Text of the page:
Facing rocky moments in your relationship is never easy. These are the moments that I got to witness last weekend, when I was at my friends’ party. They were throwing a birthday party for their toddler that included 10 children and over 25 adults. That type of a party comes with its own challenges.
Here’s what happened.
Mom was running around as if she was a headless chicken, and Dad opened his beer, getting into a fun conversation with his friends. Then, she gave him “THE LOOK” while serving a plate of appetizers, and managing a temper tantrum from her toddler! He lost his smile and conversation flow within seconds, and he put the beer down.
At that point, I am thinking to myself… “Oh boy! These are my dear friends. I sure hope that they can get through this one okay!”
He walked up to her, and she said, “I did it again, didn’t I? I gave you the death look… I could tell since your face changed! I’m about to lose it here, and blame you for it all.” He said “Yup, and I was about to get all upset with you, and tell you that you are putting it all on yourself (and me) with throwing such a big party, for a 3 year old.” They both said: “I guess we have to rewind, and start all over again, hmmm?”
From that moment, I knew they are going to be just fine!!! Not only that, they are going to grow as a couple.
In the moment of conflict and disconnection, they were able to disarm the tension within less than 3 minutes! Now, that is impressive and worth writing about! What made it possible for them to do that?
Here is what Sue Johnson—the author of “Hold Me Tight”—has to say about facing the rocky moments; she explained that people who feel secure with their partner find it easier to do this. “They can stand back and reflect on the process between them, and they can also own their part in that process. They can have differences, and rub each other’s trigger points yet not slide into anxious demand or numbing withdrawal.”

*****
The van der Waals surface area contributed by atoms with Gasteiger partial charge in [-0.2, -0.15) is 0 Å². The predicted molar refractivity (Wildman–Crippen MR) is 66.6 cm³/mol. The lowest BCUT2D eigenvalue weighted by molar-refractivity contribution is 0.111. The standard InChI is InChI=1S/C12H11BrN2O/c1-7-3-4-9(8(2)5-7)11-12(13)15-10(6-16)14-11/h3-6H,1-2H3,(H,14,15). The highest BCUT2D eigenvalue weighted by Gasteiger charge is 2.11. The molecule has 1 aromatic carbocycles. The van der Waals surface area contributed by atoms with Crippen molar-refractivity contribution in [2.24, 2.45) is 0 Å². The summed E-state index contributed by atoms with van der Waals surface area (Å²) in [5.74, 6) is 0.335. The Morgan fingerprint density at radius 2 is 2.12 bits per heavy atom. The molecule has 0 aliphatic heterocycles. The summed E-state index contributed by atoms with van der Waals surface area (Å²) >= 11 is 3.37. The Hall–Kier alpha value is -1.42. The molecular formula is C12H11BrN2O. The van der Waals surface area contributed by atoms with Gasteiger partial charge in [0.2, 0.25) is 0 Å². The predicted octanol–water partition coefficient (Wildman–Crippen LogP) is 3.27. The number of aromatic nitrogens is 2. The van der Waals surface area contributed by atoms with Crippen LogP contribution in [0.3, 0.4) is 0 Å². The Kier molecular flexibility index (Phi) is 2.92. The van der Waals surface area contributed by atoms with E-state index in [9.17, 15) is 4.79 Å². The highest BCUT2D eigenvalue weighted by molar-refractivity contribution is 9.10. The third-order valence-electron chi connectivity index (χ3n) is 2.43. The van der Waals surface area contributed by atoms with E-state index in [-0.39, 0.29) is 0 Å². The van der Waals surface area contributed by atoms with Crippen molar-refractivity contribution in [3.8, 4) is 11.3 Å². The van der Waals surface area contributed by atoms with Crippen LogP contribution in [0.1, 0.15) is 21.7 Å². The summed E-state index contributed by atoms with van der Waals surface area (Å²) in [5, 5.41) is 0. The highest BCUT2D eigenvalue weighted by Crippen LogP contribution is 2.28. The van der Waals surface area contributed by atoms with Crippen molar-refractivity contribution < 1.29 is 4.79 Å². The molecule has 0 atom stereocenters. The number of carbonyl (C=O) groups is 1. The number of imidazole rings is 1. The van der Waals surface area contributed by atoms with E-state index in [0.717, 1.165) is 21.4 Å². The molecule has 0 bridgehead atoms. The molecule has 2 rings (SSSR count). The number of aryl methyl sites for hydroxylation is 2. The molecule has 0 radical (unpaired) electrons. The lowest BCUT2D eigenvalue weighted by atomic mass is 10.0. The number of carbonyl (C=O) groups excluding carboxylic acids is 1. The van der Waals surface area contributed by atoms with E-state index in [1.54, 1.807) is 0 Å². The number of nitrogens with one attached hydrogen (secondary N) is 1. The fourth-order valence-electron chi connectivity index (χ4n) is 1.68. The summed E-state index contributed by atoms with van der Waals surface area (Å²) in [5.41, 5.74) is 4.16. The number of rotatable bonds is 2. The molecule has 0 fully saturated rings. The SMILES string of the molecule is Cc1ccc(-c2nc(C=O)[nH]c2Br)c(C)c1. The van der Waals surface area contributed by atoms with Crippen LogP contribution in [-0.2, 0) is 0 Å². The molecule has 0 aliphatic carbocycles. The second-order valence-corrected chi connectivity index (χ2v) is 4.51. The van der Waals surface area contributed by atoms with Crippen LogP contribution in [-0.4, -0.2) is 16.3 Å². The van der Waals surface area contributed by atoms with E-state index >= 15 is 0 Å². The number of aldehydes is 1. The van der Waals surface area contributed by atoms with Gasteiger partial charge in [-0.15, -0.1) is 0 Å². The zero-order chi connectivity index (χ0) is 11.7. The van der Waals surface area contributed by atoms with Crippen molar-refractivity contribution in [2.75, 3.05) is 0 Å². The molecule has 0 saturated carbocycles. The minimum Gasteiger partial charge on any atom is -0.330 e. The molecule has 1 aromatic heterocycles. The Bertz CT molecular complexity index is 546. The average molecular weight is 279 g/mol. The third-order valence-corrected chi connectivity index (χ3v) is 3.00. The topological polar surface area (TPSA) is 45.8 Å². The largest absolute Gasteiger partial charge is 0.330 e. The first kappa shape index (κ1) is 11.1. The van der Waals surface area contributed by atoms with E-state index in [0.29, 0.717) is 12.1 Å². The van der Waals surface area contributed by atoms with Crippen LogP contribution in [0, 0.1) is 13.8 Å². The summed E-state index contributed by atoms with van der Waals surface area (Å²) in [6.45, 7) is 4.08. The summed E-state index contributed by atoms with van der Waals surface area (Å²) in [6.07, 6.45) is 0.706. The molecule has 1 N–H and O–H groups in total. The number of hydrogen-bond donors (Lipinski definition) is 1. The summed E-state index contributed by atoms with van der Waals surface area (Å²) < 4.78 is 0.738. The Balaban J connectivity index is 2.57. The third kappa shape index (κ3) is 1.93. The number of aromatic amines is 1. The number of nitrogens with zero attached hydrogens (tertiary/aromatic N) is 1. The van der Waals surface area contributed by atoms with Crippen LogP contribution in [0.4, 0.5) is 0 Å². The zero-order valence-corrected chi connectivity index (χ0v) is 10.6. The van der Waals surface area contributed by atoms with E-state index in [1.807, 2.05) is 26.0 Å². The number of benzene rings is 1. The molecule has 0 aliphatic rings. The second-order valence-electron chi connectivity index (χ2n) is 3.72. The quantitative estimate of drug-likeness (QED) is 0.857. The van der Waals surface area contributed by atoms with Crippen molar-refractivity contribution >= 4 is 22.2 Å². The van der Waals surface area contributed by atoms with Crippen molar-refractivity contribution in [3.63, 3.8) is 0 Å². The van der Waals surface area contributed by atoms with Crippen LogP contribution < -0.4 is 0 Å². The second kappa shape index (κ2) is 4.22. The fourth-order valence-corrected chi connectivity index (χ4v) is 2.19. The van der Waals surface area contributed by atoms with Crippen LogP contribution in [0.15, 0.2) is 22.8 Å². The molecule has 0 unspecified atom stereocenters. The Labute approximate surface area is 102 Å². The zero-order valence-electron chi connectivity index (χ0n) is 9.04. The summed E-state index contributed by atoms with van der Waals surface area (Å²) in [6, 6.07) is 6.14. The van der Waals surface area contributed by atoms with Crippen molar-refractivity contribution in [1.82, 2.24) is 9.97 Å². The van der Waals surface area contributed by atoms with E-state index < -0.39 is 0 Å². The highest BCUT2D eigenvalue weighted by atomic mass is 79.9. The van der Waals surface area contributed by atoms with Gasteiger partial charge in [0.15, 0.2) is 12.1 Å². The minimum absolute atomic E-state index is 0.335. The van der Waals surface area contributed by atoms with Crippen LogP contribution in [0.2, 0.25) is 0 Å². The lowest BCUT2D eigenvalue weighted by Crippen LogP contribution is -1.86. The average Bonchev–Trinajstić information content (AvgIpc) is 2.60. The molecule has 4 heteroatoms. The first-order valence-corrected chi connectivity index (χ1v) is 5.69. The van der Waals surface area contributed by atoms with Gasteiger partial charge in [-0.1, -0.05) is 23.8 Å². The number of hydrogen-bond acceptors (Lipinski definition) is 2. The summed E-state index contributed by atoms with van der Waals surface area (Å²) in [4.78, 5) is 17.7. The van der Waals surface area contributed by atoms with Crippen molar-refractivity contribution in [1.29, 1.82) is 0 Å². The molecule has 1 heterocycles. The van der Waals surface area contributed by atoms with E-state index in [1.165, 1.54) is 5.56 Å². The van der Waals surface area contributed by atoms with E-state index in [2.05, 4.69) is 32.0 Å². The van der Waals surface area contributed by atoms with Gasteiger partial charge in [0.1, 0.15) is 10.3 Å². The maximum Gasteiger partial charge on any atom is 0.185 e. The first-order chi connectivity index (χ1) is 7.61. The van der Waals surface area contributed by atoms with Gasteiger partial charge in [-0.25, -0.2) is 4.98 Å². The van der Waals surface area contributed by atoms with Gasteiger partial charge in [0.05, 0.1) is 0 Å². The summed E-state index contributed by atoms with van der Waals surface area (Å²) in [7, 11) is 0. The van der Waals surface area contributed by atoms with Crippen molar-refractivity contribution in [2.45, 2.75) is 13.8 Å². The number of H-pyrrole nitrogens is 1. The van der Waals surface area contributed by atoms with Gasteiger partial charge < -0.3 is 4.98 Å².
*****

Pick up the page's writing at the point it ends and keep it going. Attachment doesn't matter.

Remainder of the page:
THEY CAN DEAL BETTER WITH THE DISORIENTING AMBIGUITY THAT THEIR LOVED ONE, WHO IS THE SOLUTION TO FEAR, CAN ALSO SUDDENLY BECOME A SOURCE OF FEAR. In other words, they can hold on to their emotional balance a lot more often and a lot more easily. That creates a platform for repairing rifts in their relationship and creating a loving connection.
What we know about distressed couples is that they don’t feel safe enough with each other to have this type of interaction. In fact, similar interaction can quickly turn into a snappy exchange, an explosive fight after the party, or even resentment. These couples are caught in emotional chaos, and they are seeing each other as threats, as enemies! These are also the couples that I see at Vibrant Couples & Family Counseling.
Here is a reminder of steps that might be helpful for couples to practice at moments like these (taken from Sue’s book):
- Stopping the Game (They both stopped the game—he approached her instead of ignoring her, and she didn’t defend herself about her giving him the death look).
- Claiming Your Own Moves (She admitted that she gave him the look, and he admitted that he could have blamed her).
- Claiming Your Own Feelings (She shared that she is “about to lose it,” and he shared that he was about to get upset).
- Owning How You Shape Your Partner’s Feelings (Her “look” shaped his fear of disappointing her and him talking to his friends triggered her overwhelmed and lonely feelings).
- Asking about Your Partner’s Deeper Emotions (I can only speculate what each of them felt…my best guess is that she felt overwhelmed and he felt anxious when he saw her look).
- Sharing Your Own Deeper, Softer Emotions (She could share her feelings of being overwhelmed, maybe even alone at times, and he could share his feelings of being afraid of disappointing her).
- Standing Together (After the party, they can turn this interaction into a bonding moment by sharing their emotional experiences. They can both sit down and talk about how beautifully they handled this moment that could have easily turned into hours of fighting!).
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